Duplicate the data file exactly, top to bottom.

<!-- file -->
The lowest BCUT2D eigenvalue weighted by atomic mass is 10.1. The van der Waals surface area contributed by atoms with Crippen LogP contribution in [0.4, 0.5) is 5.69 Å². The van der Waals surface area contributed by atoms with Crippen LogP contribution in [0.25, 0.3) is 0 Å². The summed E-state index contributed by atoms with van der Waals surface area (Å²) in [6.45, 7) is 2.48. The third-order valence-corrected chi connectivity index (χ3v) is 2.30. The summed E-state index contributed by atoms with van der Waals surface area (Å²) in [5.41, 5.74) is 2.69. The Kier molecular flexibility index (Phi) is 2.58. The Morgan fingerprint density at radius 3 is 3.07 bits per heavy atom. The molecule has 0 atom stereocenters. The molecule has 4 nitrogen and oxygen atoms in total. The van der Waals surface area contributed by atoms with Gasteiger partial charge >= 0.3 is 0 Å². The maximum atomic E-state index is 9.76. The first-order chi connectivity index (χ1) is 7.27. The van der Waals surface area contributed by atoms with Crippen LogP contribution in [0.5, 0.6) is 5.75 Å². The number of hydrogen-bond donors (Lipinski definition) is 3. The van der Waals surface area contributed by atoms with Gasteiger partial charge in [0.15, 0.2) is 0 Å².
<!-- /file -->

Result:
The lowest BCUT2D eigenvalue weighted by atomic mass is 10.1. The van der Waals surface area contributed by atoms with Crippen LogP contribution in [0.4, 0.5) is 5.69 Å². The van der Waals surface area contributed by atoms with Crippen LogP contribution in [0.25, 0.3) is 0 Å². The summed E-state index contributed by atoms with van der Waals surface area (Å²) in [6.45, 7) is 2.48. The third-order valence-corrected chi connectivity index (χ3v) is 2.30. The summed E-state index contributed by atoms with van der Waals surface area (Å²) in [5.41, 5.74) is 2.69. The Kier molecular flexibility index (Phi) is 2.58. The Morgan fingerprint density at radius 3 is 3.07 bits per heavy atom. The molecule has 0 atom stereocenters. The molecule has 4 nitrogen and oxygen atoms in total. The van der Waals surface area contributed by atoms with Gasteiger partial charge >= 0.3 is 0 Å². The maximum atomic E-state index is 9.76. The first-order chi connectivity index (χ1) is 7.27. The van der Waals surface area contributed by atoms with Crippen LogP contribution in [0.5, 0.6) is 5.75 Å². The number of hydrogen-bond donors (Lipinski definition) is 3. The van der Waals surface area contributed by atoms with Gasteiger partial charge in [0.15, 0.2) is 0 Å².